Summary: Peter and Paul Sunday is one in which we celebrate the legacies of these apostles, but they would remind us that we only that we celebrate Christ’s legacy in our lives.

In the Name of the Father, and of the Son, and of the Holy Spirit, the Holy Three In One who has reserved for us the crown of righteousness.

Dear Brothers and Sisters in Christ,

This year, over 600 students at Florida State are going to be the first people in their families to go to college. Compared to their peers, these students have a somewhat more daunting task ahead of them. They will be more likely to drop out. They will be more likely to work outside of school for over 12 hours a week. But for those that achieve a degree, they will begin a legacy in their family that has never accomplished before, a legacy that will likely affect their children and their children’s children. These students, these legacy makers, hold an indisputable place in the future of not only their families, but for our culture as a whole.

In today’s reading from St. Paul’s second letter to Timothy, Paul describes the nature of his legacy that he is handing over to young Timothy from Ephesus. In today’s Gospel reading, Jesus predicts the nature of Peter’s legacy in the Christian church. Both of their stories are heroic epics of men who make part of the legacy of what we call Christianity today. Both of their stories are stories of legacy.

Yet, much like many of the first generation students at Florida State, these men had stories before they began their legacies, stories that did not seem to hint at the time of the legacy they would leave behind. Peter was a simple fisherman from the town of Galilee. He had joined with his partners Andrew and James in a fishing enterprise which Peter probably assumed would take up the majority of his story to the world. Paul was the pupil of a prominent Pharisaical rabbi named Gamaliel who probably assumed that his place in life would be to keep the strict laws of the Torah in a Jewish community for the rest of his life.

But then Jesus showed up in their lives. For Peter, as a man walking by the sea shore demanding Peter to follow Him. For Paul, a light from heaven and a voice that asked “Why are you persecuting me?” It was at that moment in these men’s lives that their legacies changed in prominent and impactful ways. Peter’s legacy was changed from that as a prominent businessman on the Galilee seashore to the leader of the church in Jerusalem. Paul’s was changed from that of a man who would have been a prominent force in orthodoxy, to the leading missionary of what was considered a heretical teaching. Because of these two men, the church is what it is today.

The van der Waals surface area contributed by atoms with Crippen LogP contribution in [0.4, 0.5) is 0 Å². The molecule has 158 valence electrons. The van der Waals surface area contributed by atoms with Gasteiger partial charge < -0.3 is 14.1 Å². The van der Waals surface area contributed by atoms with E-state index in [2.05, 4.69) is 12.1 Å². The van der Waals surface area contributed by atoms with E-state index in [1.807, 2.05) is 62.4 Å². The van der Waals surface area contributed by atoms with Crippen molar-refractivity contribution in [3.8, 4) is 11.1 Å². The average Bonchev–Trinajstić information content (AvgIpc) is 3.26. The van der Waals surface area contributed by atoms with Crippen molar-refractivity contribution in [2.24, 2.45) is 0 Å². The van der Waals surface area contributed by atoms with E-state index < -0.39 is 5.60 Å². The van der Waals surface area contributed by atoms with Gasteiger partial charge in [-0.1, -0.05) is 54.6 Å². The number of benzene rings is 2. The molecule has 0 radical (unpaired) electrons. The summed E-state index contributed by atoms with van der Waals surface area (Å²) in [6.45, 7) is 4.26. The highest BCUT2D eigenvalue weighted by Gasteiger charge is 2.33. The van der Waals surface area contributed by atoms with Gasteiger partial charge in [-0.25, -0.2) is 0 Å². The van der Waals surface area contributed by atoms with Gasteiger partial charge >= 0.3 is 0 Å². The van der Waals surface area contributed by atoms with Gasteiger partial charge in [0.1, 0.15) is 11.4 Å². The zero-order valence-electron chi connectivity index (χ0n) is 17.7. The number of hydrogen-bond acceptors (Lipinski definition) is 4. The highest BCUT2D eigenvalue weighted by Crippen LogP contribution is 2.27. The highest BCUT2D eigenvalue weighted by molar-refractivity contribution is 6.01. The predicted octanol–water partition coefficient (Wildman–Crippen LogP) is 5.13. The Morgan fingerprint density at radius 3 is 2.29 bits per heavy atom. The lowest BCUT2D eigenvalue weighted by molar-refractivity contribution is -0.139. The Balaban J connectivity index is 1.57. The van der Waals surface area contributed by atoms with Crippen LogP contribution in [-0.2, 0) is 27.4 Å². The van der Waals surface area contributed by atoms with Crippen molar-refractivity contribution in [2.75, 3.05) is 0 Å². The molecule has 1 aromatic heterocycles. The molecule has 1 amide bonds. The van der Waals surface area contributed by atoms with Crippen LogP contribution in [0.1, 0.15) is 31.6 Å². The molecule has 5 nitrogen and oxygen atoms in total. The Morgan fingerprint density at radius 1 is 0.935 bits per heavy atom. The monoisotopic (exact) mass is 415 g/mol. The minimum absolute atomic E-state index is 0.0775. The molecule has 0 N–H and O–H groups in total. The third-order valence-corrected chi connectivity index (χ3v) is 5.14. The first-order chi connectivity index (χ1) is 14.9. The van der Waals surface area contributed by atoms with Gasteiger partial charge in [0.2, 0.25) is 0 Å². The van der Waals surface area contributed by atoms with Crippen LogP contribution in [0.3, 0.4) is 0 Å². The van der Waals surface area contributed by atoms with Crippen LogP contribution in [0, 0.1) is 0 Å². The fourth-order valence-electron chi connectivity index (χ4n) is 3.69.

So what will you leave behind as your legacy? Who will remember you ten years from now? Twenty? Fifty? Some of you here are freshman just starting your academic lives at FSU. How will you change the world? How will you change this campus? How will you change this church? How will you change the church at large? Will you be known as the stalwart defender of the church? Or will you be its persecutor? Time will only tell us, but the stories of these two men, Peter and Paul, do tell us the reality of our legacies.

The reality of our legacy is that it will end. Peter is said to have been crucified upside down next to his wife. Paul was beheaded just outside of Rome. Both of these great men, as many great deeds as they did, met death and so will you. This world is not your legacy, Peter and Paul both knew that. They knew that without Jesus, their legacy was a dead body hanging upside down on two wooden planks. They knew that without Jesus, their legacy was a headless body in a pool of blood. They knew was that their legacies were tied with the legacy of the One they followed. They knew that without Christ, all that they did was worthless and dead. Do you really think that your legacy, if it is not Jesus’ legacy, will be any greater than theirs?

Sir Nicholas Winton was a stockbroker in 1938 when Hitler’s troops began to march into Czechoslovakia. In his gut he knew that something evil was underfoot. He quit his job as a stockbroker and began to charter trains, raise money, and transport Jewish children out of Nazi occupied Czechoslovakia and Poland. Because of him, 699 Jewish children escaped what would have been imminent death in Nazi prison camps.

Vera Gissing, one of the 699 children who escaped remarked, “He did not only save 699, he saved a generation. We have had children and grandchildren. Because of him, there are about 7,000 of us alive.”

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